To say Klunkerz is “a film about mountain bikes” is a bit of an understatement, especially given that it’s racking up awards at film festivals all over the country (including “2009 Cycling Film of the Year” at the Endurance Sports Awards and the “Make Your Own Legends” award at the Boulder Adventure Film Festival). Klunkerz is THE film about mountain bikes and mountain biking, a visual history of the sport we’re all so addicted to and it really should be required viewing for anyone who calls themselves a mountain biker. I had the chance to watch the film this week for the first time and despite riding mountain bikes for the last 15 years, I still had a lot to learn…
The amazing thing about Klunkerz is the amount of footage director Billy Savage was able to dig up from the early days on Mount Tam (the birthplace of mountain biking). Consider this: the original group of guys (less than a dozen or so) were really just messing around on modified World War II era bikes on fireroads and trails in the early 1970s and had no idea they were launching a worldwide phenomenon – yet someone had the prescience to film their exploits! Savage puts the vintage film to good use and splices in commentary from the guys who were at the center of all the action – Gary Fisher, Joe Breeze, Otis Guy, and Charlie Kelly. Watching those guys fly down Mount Tam, kicking up dust and having a great time almost makes you feel like you were there.
Klunkerz also makes great use of photographs taken by Wende Cragg during the early days of mountain biking in Marin County, CA. Wende was a part of the first group that rode Mount Tam and as the first female mountain biker she has a pretty special place in history. Wende was also a photographer and we can thank her for documenting mountain bikers’ early exploits out on the trails. These days it’s fairly common for folks to take their tiny digital cameras out on the trail but Wende was way ahead of her time, lugging around her bullky SLR to get the great (and now historic) shots.
Watching Klunkerz made me realize how little I really know about mountain biking. For example, I always thought that downhill mountain biking was a relatively new development but it turns out guys were shuttling mountain bikes up to the top of Mount Tam and racing to the bottom in 1974 (the legendary Repack races). Mountain bikes were being produced in Asia fairly early on (Specialized started doing so around 1983) and by 1986 mountain bikes outsold road bikes in the US. And check this out: cyclocross was started WAY before mountain biking – yet no one thought to build or modify bikes for riding downhill.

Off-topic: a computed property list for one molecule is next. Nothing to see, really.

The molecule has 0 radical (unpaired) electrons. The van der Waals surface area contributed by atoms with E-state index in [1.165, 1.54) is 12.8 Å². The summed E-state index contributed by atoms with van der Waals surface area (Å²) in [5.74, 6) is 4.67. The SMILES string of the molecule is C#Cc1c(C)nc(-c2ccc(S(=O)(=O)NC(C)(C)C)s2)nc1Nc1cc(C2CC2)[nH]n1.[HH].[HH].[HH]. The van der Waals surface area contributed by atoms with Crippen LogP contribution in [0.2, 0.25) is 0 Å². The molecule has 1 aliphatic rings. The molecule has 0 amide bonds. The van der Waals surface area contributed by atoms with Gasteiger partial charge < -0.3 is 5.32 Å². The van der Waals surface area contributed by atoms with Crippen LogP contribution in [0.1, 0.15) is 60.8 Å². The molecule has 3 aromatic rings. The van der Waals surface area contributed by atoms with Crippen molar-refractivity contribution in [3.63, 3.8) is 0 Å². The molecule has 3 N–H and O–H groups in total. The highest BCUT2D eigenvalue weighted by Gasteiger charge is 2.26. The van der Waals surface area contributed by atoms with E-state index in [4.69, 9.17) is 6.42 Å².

Klunkerz also gives us wonderful insight into some of the trends we’re seeing in mountain biking today. From the film we see that some of the early mountain bikers like Gary Fisher were also pretty serious road riders but they made it a point to dress more casually on the trail than the road (jeans instead of spandex, work boots instead of flat shoes, etc.). In the late 1980s and 1990s mountain bikers started wearing road cycling clothes for the trail but today MTB fashions seem to be moving back to our roots (flanels, denim, baggy shorts & jerseys, etc.). The MTB pioneers interviewed for Klunkerz also say the original scene was very laid back and was just as much about socializing as it was about getting out and exploring the great outdoors – kinda like a cross between freeriding a ultra cross-country mountain biking.
If you’re a gear head you’ll also appreciate the detail director Savage includes about the evolution of early mountain bike hardware. From re-purposed Schwinn Excelsior bikes to custom built frames, mountain bikes quickly evolved from hack jobs to highly tuned machines and Klunkerz shows you what the early mountain bikes looked like and how they performed.
Klunkerz is one of those films you just have to see to get a full appreciation for where mountain biking has been and where it might be heading. If you’re not fortunate enough to make it out to a film festival screening you can purchase the DVD online from Amazon.com for under $23. An important addition to any mountain biker’s DVD collection – you’ll be watching this movie for years to come!